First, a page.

The conceptual artist Tobias Rehberger is born in 1966 in Esslingen, Germany. From 1987 until 1992 Rehberger studies with Thomas Bayrle and Martin Kippenberger at the Staatliche Hochschule für Bildende Künste / Städelschule in Frankfurt.
A general starting point for Rehberger’s work is his engaging with the aesthetic conditions and semantic dimensions of design culture. The models of Eero Saarinen, Charles Eames, Verner Panton, and Isamu Noguchi become important points of orientation. In Rehberger’s works commodities acquire new spaces of reference and as a matter of course ascend to the realm of art. Moreover, with his works he refers back to a tradition that is closely connected to the »Werkbund« and the Bauhaus. These groups of architects and artists had proclaimed for the first time the impact of living spaces on the psyche, on social structures, and political processes.
Shortly after finishing his studies, Rehberger creates early works that focus on the expressive potential of standardized production. In 1984 he has his first soloexhibition at the Frankfurt Gallery Bärbel Grässlin. There he shows, seemingly without an authorial or artistic basis, enlarged reproductions of works by his father, an engineer and hobby artist, which he entitles Rehbergerst. The works shown include paintings, drawings, and pieces of furniture. These artistic »reproductions« are, almost as a consequence, followed by works within the genre of the portrait, works that decidedly examine the personal character of artefacts.
Rehberger’s works with portraits start with the series Doppelbetten in the same year. He asks women friends to design beds which he has made and then exhibits. The production of a piece of furniture, exactly as requested, changes the anonymous object into an expressive portrait of the person who ordered it. Starting in 1995, he creates vase portraits in the same way, conceived as representative of persons. The design of the vases and the specific selection of flowers are supposed to alter the everyday object into a character portrait that is, once again, co-determined by the one who is being portrayed (Ronald Jones 1998, Antje Majewski 1998).Rehberger’s works thus assume a dialogical character, activated, especially, through the act of viewing situated within a museum context. His series Fragments of their pleasant spaces (in my fashionable version), the first part of a long-term project that starts in 1996, expands the idea of the vase portraits to the decoration of rooms. The arrangement of furniture to achieve the most attractive and comfortable places of relaxation (seating arrangements, other pieces of furniture, TV-corners)is redone according to the ideas and wishes of his friends. With this, Rehberger tends to refer to postmodern concepts of design of the later 1980s and the 1990s. However, he does not understand these works to be reproductions of life-style concepts. He rather wants his works to be seen as short-lived and transientevocations of portrait-like living spaces.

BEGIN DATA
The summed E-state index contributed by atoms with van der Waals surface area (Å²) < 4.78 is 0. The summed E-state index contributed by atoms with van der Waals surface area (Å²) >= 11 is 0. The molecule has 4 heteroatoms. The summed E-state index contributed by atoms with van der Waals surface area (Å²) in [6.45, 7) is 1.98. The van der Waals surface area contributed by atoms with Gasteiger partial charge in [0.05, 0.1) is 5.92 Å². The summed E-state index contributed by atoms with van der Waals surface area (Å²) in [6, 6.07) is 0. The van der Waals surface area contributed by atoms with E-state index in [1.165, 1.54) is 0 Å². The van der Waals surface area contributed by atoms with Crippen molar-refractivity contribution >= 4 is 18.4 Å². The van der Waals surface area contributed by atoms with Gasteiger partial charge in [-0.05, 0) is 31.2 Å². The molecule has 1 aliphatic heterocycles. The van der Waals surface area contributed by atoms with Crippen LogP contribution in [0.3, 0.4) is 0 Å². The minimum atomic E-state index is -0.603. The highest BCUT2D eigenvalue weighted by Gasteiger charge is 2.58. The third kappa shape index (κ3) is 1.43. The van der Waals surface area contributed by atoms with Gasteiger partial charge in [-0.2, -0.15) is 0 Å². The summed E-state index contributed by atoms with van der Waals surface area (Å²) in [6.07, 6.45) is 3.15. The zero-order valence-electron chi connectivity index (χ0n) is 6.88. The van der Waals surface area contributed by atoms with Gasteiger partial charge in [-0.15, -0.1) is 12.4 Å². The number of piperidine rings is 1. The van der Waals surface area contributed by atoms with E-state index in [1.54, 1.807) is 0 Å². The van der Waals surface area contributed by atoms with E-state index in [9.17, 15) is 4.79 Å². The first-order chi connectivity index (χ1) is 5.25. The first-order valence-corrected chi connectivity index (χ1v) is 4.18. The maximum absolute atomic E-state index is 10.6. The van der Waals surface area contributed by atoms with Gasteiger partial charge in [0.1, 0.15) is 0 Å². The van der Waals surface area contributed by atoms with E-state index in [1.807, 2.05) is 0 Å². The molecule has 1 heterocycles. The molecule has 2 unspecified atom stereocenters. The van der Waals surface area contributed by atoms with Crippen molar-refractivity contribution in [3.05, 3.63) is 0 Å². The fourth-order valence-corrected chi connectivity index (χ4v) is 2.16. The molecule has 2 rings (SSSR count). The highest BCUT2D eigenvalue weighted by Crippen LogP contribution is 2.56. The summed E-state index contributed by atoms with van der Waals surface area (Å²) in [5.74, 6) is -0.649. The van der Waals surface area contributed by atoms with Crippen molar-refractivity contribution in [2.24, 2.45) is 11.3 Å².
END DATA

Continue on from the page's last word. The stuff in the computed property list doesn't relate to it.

Since 1997 Rehberger’s works – for example, the installation Günter’s (wiederbeleuchtet) in Münster – have been present in urban spaces. As part of the exhibition »Skulptur, Projekte in Münster« he turns the unused roof terrace of a lecture building into a space for recreation. It becomes an intimate living-room bar way up, causing personal intimacy at a distinctive and at the same time anonymous place. In 1998 Rehberger’s works are shown in solo museum exhibitions for the first time, for example, at the Kunsthalle Basel and the Moderna Museet Stockholm.
Since 1999 works have emerged that intensely engage with phenomena of memory and of the creation of archives. Rehberger’s shelf works entitled Libraries hide thematically arranged film archives. Selected film scenes are projected onto the backside of the shelves that are not visible to the viewer, they are only perceivable as light reflections. In a similar way, light becomes a »carrier« of memory in another work: His memorial booths Dusk (2000) provide the opportunity for the viewer to enter the computer simulated light conditions prevalent on the days two publicly-known persons died.
A further work series focuses on the inter-cultural interpretations and contexts of drawing. With simple DIN A4 pencil drafts Rehberger has German chairs, armchairs, furniture »to sit on«, made in Cameroon (Peuè Seè e Faàgck Sunday Paàe (We don’t work on Sundays)). In Thailand he has German cars made (nana, 2000). He sees the results as evidence of the different ways of reading drawings, a medium that is supposedly universal. Every standardization, Rehberger argues, causes productive and creative supplementation through the gaps and ellipses in its instructions. He pursues similar interests with his video-installation 3T where he re-stages a Japanese tea ceremony, in a multicultural »cross-over« in the Black Forest. Rehberger participates in the Expo 2000 in Hanover through creating a Japanese garden that in the middle of summer turns a bonsai into a winter landscape with a snow cannon (Tsutsumu 2000).
Since 2001 Thomas Rehberger has taught sculpting at the Städelschule in Frankfurt. He lives in Frankfurt and Berlin.
Tobias Rehberger, Geläut bis ich’s hör…: Ausst.-Kat. Karlsruhe Museum für neue Kunst ZKM, hg. v. Götz Adriani, Köln 2002
Tobias Rehberger. Applesandpears: Ausst.-Kat. 3 Bde. Köln 2002 (Bd.1: Tobias Rehberger … (whenever you need me): Ausst.-Kat. Westfälischer Kunstverein Münster, hg. v. Susanne Gaensheimer; Bd. 2: Tobias Rehberger, »the secret bulb in Barry L.«: Ausst.-Kat. Galerie für Zeitgenössische Kunst Leipzig, hg. v. Jan Winkelmann; Bd. 3: Tobias Rehberger, seascapes and other portraits: Ausst.-Kat. Frac Nord-Pas de Calais, hg. v. Katia Baudin)
Tobias Rehberger. 005 — 000 [pocket dictionary]: Ausst.-Kat. hg. v. Florian Matzner, Ostfildern-Ruit 2001